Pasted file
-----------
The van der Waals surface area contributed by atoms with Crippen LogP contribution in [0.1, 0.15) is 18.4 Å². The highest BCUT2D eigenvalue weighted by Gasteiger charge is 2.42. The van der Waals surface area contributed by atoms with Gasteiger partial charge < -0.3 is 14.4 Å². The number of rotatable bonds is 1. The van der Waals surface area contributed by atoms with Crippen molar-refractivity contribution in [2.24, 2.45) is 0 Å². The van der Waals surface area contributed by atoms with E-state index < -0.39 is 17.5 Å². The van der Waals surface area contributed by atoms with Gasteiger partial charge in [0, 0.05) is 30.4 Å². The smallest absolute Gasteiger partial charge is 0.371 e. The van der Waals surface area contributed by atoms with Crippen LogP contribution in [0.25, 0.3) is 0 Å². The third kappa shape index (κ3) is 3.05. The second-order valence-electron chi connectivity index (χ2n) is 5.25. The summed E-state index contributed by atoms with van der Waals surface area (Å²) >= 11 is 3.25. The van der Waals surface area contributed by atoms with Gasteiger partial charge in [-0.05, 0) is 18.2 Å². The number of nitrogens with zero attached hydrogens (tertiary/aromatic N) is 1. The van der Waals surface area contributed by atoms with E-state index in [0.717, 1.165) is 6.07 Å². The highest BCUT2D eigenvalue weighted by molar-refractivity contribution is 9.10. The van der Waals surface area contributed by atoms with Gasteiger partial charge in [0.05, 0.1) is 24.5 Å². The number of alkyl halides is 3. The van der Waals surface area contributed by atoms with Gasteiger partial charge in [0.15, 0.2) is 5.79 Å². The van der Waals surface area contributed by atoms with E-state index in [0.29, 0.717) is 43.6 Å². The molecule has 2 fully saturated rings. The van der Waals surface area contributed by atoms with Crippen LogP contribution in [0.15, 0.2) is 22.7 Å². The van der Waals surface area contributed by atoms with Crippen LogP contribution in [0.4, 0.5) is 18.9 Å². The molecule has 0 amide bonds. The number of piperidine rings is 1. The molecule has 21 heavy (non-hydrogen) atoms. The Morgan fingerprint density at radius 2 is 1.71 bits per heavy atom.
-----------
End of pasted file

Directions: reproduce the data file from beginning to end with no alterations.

The van der Waals surface area contributed by atoms with Crippen LogP contribution in [0.1, 0.15) is 18.4 Å². The highest BCUT2D eigenvalue weighted by Gasteiger charge is 2.42. The van der Waals surface area contributed by atoms with Gasteiger partial charge < -0.3 is 14.4 Å². The number of rotatable bonds is 1. The van der Waals surface area contributed by atoms with Crippen molar-refractivity contribution in [2.24, 2.45) is 0 Å². The van der Waals surface area contributed by atoms with E-state index < -0.39 is 17.5 Å². The van der Waals surface area contributed by atoms with Gasteiger partial charge in [0, 0.05) is 30.4 Å². The smallest absolute Gasteiger partial charge is 0.371 e. The van der Waals surface area contributed by atoms with Crippen LogP contribution in [0.25, 0.3) is 0 Å². The third kappa shape index (κ3) is 3.05. The second-order valence-electron chi connectivity index (χ2n) is 5.25. The summed E-state index contributed by atoms with van der Waals surface area (Å²) >= 11 is 3.25. The van der Waals surface area contributed by atoms with Gasteiger partial charge in [-0.05, 0) is 18.2 Å². The number of nitrogens with zero attached hydrogens (tertiary/aromatic N) is 1. The van der Waals surface area contributed by atoms with E-state index in [0.717, 1.165) is 6.07 Å². The highest BCUT2D eigenvalue weighted by molar-refractivity contribution is 9.10. The van der Waals surface area contributed by atoms with Gasteiger partial charge in [0.05, 0.1) is 24.5 Å². The number of alkyl halides is 3. The van der Waals surface area contributed by atoms with Gasteiger partial charge in [0.15, 0.2) is 5.79 Å². The van der Waals surface area contributed by atoms with E-state index in [0.29, 0.717) is 43.6 Å². The molecule has 2 fully saturated rings. The van der Waals surface area contributed by atoms with Crippen LogP contribution in [0.15, 0.2) is 22.7 Å². The van der Waals surface area contributed by atoms with Crippen LogP contribution in [0.4, 0.5) is 18.9 Å². The molecule has 0 amide bonds. The number of piperidine rings is 1. The molecule has 21 heavy (non-hydrogen) atoms. The Morgan fingerprint density at radius 2 is 1.71 bits per heavy atom.